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November 11th, 2009:

Thinking accurately and believably

An often heard piece of advice given to people who are feeling depressed or anxious or struggling in some way is to “think positively”. It is not necessarily bad advice and if it’s easy to do then it will probably help. However it is not easy to do. The main reason for this is that our thinking really defines who we are – our opinions, attitudes, beliefs, and our conscious stream of thought are what make us unique. To change them is no easy matter. A more appropriate goal is to “think accurately”. The main problem with “negative thinking” is that it is inaccurate. One of the main tasks in therapy with clients who are depressed or anxious is to help them identify the inaccuracy in their thinking (for example the over-prediction of threat or danger, or the negative evaluation of their own worth). The next step is to change their thinking so that it is accurate, not necessarily positive. In fact it is more important that their thinking is accurate and realistic because their thinking also needs to be believable. There’s no point in helping someone to think in a different manner if they can’t believe it, because they won’t be able to maintain it.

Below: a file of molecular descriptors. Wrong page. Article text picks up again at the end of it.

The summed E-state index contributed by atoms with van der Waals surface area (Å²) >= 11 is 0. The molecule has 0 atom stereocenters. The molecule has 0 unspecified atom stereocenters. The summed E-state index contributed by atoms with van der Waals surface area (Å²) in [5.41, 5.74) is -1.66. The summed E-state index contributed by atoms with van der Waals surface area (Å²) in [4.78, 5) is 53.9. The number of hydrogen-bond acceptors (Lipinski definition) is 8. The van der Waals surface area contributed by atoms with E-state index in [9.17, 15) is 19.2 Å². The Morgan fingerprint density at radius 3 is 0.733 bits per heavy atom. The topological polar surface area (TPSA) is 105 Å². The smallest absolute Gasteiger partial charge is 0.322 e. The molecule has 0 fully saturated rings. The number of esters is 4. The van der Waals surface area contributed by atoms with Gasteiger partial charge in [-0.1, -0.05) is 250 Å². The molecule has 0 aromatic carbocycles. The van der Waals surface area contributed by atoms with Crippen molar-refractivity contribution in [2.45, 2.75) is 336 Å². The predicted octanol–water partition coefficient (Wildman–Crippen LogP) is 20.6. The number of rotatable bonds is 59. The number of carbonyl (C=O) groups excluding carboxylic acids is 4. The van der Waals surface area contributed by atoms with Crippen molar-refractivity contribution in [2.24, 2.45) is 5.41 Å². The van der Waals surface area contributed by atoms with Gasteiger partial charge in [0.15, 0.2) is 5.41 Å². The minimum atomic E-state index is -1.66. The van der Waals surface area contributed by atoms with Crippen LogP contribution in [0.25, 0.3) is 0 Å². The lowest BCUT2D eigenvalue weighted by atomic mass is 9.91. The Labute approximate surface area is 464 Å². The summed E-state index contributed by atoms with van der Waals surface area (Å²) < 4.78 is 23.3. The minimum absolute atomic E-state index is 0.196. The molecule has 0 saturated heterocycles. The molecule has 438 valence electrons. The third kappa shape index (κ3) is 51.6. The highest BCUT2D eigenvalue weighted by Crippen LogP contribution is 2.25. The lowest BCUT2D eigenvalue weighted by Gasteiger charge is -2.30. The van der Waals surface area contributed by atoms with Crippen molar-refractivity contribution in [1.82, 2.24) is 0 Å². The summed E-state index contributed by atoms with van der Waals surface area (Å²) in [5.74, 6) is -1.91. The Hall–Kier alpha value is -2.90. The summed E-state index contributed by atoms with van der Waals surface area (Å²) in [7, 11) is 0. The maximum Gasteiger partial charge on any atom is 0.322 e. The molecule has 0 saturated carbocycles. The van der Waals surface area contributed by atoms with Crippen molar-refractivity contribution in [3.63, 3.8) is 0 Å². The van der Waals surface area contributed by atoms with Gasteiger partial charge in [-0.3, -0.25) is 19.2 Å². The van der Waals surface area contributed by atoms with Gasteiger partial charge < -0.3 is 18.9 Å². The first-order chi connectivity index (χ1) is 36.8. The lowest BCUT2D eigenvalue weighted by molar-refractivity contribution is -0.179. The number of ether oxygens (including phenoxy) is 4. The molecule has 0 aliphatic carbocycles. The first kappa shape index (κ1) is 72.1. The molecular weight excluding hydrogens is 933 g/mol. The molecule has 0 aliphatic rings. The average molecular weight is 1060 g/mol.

So the goal should be accurate and believable thinking, and if possible, positive thinking, but it shouldn’t be positive at the expense of being accurate and believable.